As a high-performing entrepreneur, I find that getting some high-intensity cardio, or even just taking a brisk stroll, is a great way to release endorphins and give yourself an instant pick-me-up. Exercise is an excellent outlet for negative emotions such as anger, frustration, and anxiety, which are routinely caused by overwhelming levels of pressure.

So, here’s a quick list of things that work for me:

  • A quick walk around the block without your phone is a neat little way to decompress;
  • Shoot some hoops on a basketball court (with or without friends) or, if it’s an option, smash a few forehands and backhands on a tennis court;
  • Hit the gym – you can do cardio and strength training or combine various workouts to sweat it out a bit;
  • Squeeze the hell out of your stress ball – it works as it gets your blood pumping and helps improve circulation, which are both good things for your heart and mind. 

Word of advice: don’t exercise and engage in physical activities just for the sake of it. Pick something you’ll enjoy in the long run so that you’ll have an easier time sticking to it.

7. Sleep it off

Did you know that every other entrepreneur believes sleep sacrifice is necessary to achieve success? Regardless of the type of work you do, the amount and quality of sleep you get is essential to productivity.

For some time, I’d get these certain periods every year where I’d slip in and out of the aforementioned half. No more – I’ve made a deliberate effort to change my sleeping habits, which means staying away from my computer and phone (no Netflix and such either), and watching what I eat before I call it a night. Ever since, not only am I feeling better but I’m motivated to be better and feel like I’ve gained a +1 point in the creativity department. 

Sleep Sacrifice by Employment

8. Meditate

Never underestimate the serenity that comes from meditation. As finding ways to get out of your head and release your brain from work pressure go, this is the peak one. The best part? You can practice it anywhere – especially in your office since meditation can be as simple as sitting straight and with a focus on one particular thing, often the breathing itself. 

I’m not a hardcore meditation guy whenever I can’t go out to do any of the activities listed above, I go for one of deep-breathing and meditation exercises. There are lots of good apps you can use (Calm and Headspace are two of the best I’ve tried) to experience that cleansing effect when you breathe in and breathe out. Once you get it into your daily flow, it’ll be easy to squeeze in a daily session into your schedule. 

As much as meditation is good for sharpening your brain, it’s also good for befriending your soul. It’s an opportunity to better understand and accept yourself. The mind becomes more attuned with the body and its needs, which for me resulted in staying healthy, eating properly, and maintaining (occasionally even losing) my ideal weight.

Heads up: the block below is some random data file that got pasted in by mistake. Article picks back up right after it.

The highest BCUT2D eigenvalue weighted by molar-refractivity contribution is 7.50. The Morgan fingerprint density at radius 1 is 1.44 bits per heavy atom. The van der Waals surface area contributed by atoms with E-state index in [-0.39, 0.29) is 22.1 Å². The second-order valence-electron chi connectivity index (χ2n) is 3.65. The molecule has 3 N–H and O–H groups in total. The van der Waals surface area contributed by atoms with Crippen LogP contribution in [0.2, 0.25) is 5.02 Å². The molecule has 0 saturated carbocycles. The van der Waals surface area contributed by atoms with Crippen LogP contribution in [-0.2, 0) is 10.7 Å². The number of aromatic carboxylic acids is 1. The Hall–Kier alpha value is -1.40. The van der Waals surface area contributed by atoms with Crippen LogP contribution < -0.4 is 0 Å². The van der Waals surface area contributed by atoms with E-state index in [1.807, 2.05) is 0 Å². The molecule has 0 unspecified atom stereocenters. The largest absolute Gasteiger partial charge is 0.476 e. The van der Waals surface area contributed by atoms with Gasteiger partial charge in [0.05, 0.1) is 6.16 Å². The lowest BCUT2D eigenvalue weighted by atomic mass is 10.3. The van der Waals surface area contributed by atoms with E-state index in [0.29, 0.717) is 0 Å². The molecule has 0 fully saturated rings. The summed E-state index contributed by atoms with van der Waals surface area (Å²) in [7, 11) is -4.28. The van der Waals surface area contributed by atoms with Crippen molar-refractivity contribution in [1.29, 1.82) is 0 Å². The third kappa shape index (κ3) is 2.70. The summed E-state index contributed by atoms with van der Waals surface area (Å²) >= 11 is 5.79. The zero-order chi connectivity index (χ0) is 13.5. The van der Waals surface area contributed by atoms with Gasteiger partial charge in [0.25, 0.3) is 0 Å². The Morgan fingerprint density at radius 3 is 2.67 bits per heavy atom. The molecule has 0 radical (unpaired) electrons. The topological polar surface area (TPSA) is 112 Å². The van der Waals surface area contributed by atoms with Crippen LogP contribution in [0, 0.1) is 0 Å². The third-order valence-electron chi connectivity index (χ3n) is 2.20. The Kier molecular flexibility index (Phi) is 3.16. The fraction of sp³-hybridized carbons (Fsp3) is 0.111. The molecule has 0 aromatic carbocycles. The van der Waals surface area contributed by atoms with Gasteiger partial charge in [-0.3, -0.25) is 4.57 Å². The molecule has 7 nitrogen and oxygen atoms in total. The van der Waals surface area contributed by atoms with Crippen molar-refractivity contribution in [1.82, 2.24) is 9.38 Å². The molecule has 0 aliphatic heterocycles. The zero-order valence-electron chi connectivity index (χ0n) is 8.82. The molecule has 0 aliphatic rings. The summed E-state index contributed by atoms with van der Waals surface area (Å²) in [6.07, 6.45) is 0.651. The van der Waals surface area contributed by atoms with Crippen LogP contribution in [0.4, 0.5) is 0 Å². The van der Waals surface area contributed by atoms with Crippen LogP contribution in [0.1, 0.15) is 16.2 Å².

9. Rock out or cool down with music

It shouldn’t be all that surprising that music can have a profound effect on both the mind and the body. Research shows that listening to music can change brain functioning to the same extent as medication. This is because the brain produces alpha waves when listening, which are present when we are relaxed and conscious. Their meditative and trans-inducing range lowers the level of stress hormones like cortisol and increases reward chemicals like dopamine and endorphins. 

I like to turn on Vivaldi for more creative work (no surprise that classical music eases the work) but also to blast some King Crimson, Foo Fighters, Queen, Monolink, Chet Faker, and so on. 

Music is highly personal, meaning what I find soothing shouldn’t necessarily be soothing to you. Forcing yourself to listen to widely accepted relaxation music may actually irritate you and create tension, not reduce it. It doesn’t matter if you’re an opera buff or like air drumming to your heavy metal – it’s important to find something you like as music is the most accessible tool for pressure coping and stress reduction. 

Final thoughts

Dealing with pressure ultimately boils down to personal perspective and the importance you place on the task at hand. By being aware, you can prevent (or stop) sabotaging yourself and lead a healthier and more productive life and business. Will the world really end tomorrow if you don’t succeed 100% of the time? I don’t think so. And the paradox? The less stressed you’ll be, the higher your success rate. 

Once you’re aware of what you’ll be likely facing down the road, it’s easier to be prepared to deal with it head-on. Learning to cope with and perform under pressure is crucial not only to be successful but also to be effective while doing it. Speaking from a competitive standpoint, you risk falling behind those who do master handling the scenarios where a major hurdle comes up. And in this often cutthroat environment, recovery will be extremely hard.